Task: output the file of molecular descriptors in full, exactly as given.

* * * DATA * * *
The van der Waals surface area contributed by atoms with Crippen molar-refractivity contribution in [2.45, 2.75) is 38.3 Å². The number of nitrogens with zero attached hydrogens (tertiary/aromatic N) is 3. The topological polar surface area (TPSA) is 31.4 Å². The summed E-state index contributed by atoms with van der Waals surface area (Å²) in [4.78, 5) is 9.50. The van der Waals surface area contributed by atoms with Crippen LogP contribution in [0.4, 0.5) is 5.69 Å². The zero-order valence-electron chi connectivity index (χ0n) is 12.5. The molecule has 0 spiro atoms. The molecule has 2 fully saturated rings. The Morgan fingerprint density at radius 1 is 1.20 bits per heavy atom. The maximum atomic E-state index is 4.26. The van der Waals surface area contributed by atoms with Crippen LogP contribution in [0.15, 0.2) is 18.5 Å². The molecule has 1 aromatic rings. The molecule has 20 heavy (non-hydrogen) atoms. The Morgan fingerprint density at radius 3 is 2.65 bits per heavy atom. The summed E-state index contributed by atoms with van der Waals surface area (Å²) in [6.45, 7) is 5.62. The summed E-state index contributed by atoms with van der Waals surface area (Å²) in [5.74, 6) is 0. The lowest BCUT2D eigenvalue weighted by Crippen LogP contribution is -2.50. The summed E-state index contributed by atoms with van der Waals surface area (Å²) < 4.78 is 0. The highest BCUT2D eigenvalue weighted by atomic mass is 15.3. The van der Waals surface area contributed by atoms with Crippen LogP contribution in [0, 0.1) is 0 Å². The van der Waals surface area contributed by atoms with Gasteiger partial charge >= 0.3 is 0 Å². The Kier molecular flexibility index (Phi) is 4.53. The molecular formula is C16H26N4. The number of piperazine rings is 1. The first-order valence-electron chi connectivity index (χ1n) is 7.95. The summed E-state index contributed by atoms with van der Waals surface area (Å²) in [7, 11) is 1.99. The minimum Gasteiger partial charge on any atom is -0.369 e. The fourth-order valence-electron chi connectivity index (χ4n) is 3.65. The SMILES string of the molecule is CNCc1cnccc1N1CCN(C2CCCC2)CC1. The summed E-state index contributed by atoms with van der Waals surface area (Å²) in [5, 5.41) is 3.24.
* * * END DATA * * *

The van der Waals surface area contributed by atoms with Crippen molar-refractivity contribution in [2.45, 2.75) is 38.3 Å². The number of nitrogens with zero attached hydrogens (tertiary/aromatic N) is 3. The topological polar surface area (TPSA) is 31.4 Å². The summed E-state index contributed by atoms with van der Waals surface area (Å²) in [4.78, 5) is 9.50. The van der Waals surface area contributed by atoms with Crippen LogP contribution in [0.4, 0.5) is 5.69 Å². The zero-order valence-electron chi connectivity index (χ0n) is 12.5. The molecule has 0 spiro atoms. The molecule has 2 fully saturated rings. The Morgan fingerprint density at radius 1 is 1.20 bits per heavy atom. The maximum atomic E-state index is 4.26. The van der Waals surface area contributed by atoms with Crippen LogP contribution in [0.15, 0.2) is 18.5 Å². The molecule has 1 aromatic rings. The molecule has 20 heavy (non-hydrogen) atoms. The Morgan fingerprint density at radius 3 is 2.65 bits per heavy atom. The summed E-state index contributed by atoms with van der Waals surface area (Å²) in [6.45, 7) is 5.62. The summed E-state index contributed by atoms with van der Waals surface area (Å²) in [5.74, 6) is 0. The lowest BCUT2D eigenvalue weighted by Crippen LogP contribution is -2.50. The summed E-state index contributed by atoms with van der Waals surface area (Å²) < 4.78 is 0. The highest BCUT2D eigenvalue weighted by atomic mass is 15.3. The van der Waals surface area contributed by atoms with Crippen LogP contribution in [0, 0.1) is 0 Å². The van der Waals surface area contributed by atoms with Gasteiger partial charge >= 0.3 is 0 Å². The Kier molecular flexibility index (Phi) is 4.53. The molecular formula is C16H26N4. The number of piperazine rings is 1. The first-order valence-electron chi connectivity index (χ1n) is 7.95. The summed E-state index contributed by atoms with van der Waals surface area (Å²) in [7, 11) is 1.99. The minimum Gasteiger partial charge on any atom is -0.369 e. The fourth-order valence-electron chi connectivity index (χ4n) is 3.65. The SMILES string of the molecule is CNCc1cnccc1N1CCN(C2CCCC2)CC1. The summed E-state index contributed by atoms with van der Waals surface area (Å²) in [5, 5.41) is 3.24.